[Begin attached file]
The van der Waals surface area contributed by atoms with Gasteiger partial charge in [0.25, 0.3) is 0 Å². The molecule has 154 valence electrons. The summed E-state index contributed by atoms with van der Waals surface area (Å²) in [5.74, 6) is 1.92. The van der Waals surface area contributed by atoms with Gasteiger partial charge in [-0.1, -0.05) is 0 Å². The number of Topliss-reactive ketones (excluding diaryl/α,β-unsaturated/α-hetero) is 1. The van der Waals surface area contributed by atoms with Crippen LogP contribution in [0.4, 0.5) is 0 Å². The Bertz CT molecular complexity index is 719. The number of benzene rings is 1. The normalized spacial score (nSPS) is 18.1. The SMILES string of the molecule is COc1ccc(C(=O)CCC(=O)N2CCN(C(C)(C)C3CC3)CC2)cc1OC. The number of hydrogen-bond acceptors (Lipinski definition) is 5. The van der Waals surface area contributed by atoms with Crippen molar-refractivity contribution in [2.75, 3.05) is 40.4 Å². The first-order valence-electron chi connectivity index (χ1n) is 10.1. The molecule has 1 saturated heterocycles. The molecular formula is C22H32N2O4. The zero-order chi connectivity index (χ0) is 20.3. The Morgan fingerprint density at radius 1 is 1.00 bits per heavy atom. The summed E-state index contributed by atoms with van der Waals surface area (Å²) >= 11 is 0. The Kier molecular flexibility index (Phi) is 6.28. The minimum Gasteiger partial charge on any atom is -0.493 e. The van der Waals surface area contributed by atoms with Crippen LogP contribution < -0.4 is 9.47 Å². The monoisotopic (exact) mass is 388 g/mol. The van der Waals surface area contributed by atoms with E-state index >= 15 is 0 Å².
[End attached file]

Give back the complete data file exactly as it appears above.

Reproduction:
The van der Waals surface area contributed by atoms with Gasteiger partial charge in [0.25, 0.3) is 0 Å². The molecule has 154 valence electrons. The summed E-state index contributed by atoms with van der Waals surface area (Å²) in [5.74, 6) is 1.92. The van der Waals surface area contributed by atoms with Gasteiger partial charge in [-0.1, -0.05) is 0 Å². The number of Topliss-reactive ketones (excluding diaryl/α,β-unsaturated/α-hetero) is 1. The van der Waals surface area contributed by atoms with Crippen LogP contribution in [0.4, 0.5) is 0 Å². The Bertz CT molecular complexity index is 719. The number of benzene rings is 1. The normalized spacial score (nSPS) is 18.1. The SMILES string of the molecule is COc1ccc(C(=O)CCC(=O)N2CCN(C(C)(C)C3CC3)CC2)cc1OC. The number of hydrogen-bond acceptors (Lipinski definition) is 5. The van der Waals surface area contributed by atoms with Crippen molar-refractivity contribution in [2.75, 3.05) is 40.4 Å². The first-order valence-electron chi connectivity index (χ1n) is 10.1. The molecule has 1 saturated heterocycles. The molecular formula is C22H32N2O4. The zero-order chi connectivity index (χ0) is 20.3. The Morgan fingerprint density at radius 1 is 1.00 bits per heavy atom. The summed E-state index contributed by atoms with van der Waals surface area (Å²) >= 11 is 0. The Kier molecular flexibility index (Phi) is 6.28. The minimum Gasteiger partial charge on any atom is -0.493 e. The van der Waals surface area contributed by atoms with Crippen LogP contribution < -0.4 is 9.47 Å². The monoisotopic (exact) mass is 388 g/mol. The van der Waals surface area contributed by atoms with E-state index >= 15 is 0 Å².